The idea that clear cutting was being allowed along the water, a practice that generates fines if done illegally, also raised eyebrows. But, Wilkinson explained, a number of criteria had to be met before the project was signed off.
Still, the Wetlands Protection Act wasn’t written to foster the imperative habitat restoration projects that are needed today, he added.
Wilkinson, a baseball hat pulled low on his head, is a turtle fan, but the projects are much bigger than a single species. The transformation back to an early successional habitat, think of children just starting out, helps a whole host of species that are struggling on the Cape. Wilkinson ticks a number of them off: box turtles, New England cottontails, bluebirds, swallows, field sparrows, the list goes on.
Funding saves nesting spots
It wasn’t all that long ago that Wilkinson was picking strawberries and wild asparagus in wide open fields. He was driving by one of those old haunts with his mom recently and he had to ask if that was the place he enjoyed as a kid; it was.
“Twenty-five years later … there are 45-foot black locust there,” Wilkinson said.
The open field and heath habitat regime is so needed that the state and federal government funded the bulk of both projects with $175,000 under the Landowner Incentive Program.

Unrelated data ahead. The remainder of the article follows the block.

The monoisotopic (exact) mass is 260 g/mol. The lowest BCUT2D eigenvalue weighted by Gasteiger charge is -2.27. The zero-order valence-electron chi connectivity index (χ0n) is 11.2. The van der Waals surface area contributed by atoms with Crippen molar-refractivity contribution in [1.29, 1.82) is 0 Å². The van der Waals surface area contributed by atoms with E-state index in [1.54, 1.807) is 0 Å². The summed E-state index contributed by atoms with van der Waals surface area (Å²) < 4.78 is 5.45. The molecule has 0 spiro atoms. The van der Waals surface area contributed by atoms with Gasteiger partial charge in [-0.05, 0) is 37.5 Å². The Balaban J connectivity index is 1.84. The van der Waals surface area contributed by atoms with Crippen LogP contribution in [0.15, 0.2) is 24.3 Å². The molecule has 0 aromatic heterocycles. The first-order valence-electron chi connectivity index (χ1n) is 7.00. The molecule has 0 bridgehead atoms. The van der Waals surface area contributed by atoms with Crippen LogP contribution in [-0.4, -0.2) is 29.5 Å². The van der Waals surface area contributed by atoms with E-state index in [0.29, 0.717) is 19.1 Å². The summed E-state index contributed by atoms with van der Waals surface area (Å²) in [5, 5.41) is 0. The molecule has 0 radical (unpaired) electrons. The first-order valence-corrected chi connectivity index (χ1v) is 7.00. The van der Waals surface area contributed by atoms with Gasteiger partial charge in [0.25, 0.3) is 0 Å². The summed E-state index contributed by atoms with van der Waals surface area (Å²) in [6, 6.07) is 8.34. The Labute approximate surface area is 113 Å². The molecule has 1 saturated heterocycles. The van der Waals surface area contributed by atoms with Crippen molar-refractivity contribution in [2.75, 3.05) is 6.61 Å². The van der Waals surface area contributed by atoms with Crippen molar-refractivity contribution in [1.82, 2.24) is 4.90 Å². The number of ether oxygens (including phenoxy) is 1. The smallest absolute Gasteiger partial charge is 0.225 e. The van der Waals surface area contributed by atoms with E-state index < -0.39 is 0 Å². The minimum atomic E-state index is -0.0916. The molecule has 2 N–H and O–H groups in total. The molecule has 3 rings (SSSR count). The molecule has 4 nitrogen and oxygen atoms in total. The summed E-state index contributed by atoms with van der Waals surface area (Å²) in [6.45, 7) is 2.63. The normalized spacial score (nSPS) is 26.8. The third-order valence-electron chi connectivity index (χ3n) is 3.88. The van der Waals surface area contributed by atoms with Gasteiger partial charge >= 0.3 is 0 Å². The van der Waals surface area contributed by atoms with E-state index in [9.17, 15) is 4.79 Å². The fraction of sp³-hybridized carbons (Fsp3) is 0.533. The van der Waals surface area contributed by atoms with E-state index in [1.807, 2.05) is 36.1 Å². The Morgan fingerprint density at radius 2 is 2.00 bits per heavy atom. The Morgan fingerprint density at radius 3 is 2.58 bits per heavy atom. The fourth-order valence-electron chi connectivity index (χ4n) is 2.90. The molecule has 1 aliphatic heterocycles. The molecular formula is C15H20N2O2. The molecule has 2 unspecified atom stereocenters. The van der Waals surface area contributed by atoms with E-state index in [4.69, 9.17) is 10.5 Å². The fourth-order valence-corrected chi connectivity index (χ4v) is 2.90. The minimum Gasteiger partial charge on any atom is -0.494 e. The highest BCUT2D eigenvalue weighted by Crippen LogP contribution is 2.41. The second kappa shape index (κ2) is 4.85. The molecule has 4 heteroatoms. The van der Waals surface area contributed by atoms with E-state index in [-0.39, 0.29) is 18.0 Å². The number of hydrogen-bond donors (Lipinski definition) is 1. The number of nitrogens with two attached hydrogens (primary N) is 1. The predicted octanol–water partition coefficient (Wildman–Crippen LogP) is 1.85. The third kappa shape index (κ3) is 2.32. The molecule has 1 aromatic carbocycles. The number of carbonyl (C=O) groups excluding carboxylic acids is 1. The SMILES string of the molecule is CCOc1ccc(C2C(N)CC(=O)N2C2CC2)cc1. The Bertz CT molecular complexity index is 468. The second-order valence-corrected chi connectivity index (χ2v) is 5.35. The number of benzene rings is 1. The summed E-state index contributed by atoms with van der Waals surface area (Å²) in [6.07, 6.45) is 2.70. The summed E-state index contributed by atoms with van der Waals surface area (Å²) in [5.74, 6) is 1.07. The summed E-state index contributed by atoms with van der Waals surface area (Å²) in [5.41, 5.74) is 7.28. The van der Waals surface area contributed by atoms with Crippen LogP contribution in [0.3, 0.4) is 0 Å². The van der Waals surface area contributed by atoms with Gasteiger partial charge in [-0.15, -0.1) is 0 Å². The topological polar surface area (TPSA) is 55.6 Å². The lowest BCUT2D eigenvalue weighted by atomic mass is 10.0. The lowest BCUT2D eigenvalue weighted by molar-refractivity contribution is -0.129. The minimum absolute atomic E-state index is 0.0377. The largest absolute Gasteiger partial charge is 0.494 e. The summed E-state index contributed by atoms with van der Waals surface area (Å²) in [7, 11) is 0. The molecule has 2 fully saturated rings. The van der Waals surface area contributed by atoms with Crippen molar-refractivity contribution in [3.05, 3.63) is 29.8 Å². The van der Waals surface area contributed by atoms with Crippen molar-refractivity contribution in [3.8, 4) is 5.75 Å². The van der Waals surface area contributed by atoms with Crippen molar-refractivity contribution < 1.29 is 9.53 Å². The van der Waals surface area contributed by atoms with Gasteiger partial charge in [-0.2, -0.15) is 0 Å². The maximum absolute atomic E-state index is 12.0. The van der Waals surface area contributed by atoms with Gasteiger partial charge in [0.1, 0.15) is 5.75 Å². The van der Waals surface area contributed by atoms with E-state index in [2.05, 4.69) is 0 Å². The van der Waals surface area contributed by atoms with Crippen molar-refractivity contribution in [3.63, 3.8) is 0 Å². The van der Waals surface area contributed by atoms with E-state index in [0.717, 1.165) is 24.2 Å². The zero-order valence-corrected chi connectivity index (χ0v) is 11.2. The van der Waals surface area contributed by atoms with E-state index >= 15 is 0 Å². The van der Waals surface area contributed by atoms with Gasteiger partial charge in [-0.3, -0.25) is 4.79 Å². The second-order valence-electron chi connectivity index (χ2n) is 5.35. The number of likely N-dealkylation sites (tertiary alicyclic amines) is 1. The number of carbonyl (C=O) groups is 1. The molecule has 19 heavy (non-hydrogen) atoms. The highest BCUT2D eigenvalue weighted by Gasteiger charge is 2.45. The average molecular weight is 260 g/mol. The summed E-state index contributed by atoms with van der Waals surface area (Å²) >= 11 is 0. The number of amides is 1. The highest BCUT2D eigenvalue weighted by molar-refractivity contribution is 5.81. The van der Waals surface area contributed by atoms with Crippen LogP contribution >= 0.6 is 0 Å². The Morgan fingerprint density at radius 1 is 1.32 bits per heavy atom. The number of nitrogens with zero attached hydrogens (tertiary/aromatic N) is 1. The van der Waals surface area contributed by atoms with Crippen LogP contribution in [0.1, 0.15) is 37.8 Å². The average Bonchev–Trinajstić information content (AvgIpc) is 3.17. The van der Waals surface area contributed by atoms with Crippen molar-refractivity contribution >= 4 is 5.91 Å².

Neighbors, working through the Orleans Conservation Trust, which either owns or holds a conservation restriction on the properties, took care of the rest.
“Turtles were a high priority for the state,” said Prescott, who was looking at a much smaller clearing on Cedar Cove. “This is the first (project) of its kind.”
Prescott and Wilkinson, who both belong to the Trust, are optimistic about the cleared shorelines along both coves. Because of private ownership and other concerns, the two spots are among the only potential nesting spots left in the area. The two coves are also traditional terrapin hot spots and are still prime feeding areas for the charismatic reptile.
Next door to Henson’s Cove, in Lucy’s Cove, a few terrapins nest in yards and along dirt roads, not unlike the situation on Lieutenant Island in Wellfleet, where a concerted educational effort has made for a happy coexistence between terrapins and residents.
“They don’t seem to mind neighborhoods and yards,” Prescott said.
Prescott is hoping to create “turtle gardens,” or turtle-friendly places on private property, in Orleans as well. Similar efforts in Eastham have boosted terrapin nests from five to 105 in just five years.
With an eye toward the future, Prescott looks out at The River near Cedar Cove. The marsh grass will make an ideal nursing area for the hatchlings that will spend five years of their life eating under cover.
The recent burn has blackened the dirt making it as alluring as bright white sand to discerning turtle eyes.
“A turtle swimming by sees this black surface and comes up to investigate and she’ll wander a bit,” Prescott says as he walks around the site, and then he stops up short with a slight laugh.
“Here we are trying to interpret what her tiny little brain is thinking.”
Contributing writer Doreen Leggett can be reached at 508-887-3224 or firstname.lastname@example.org.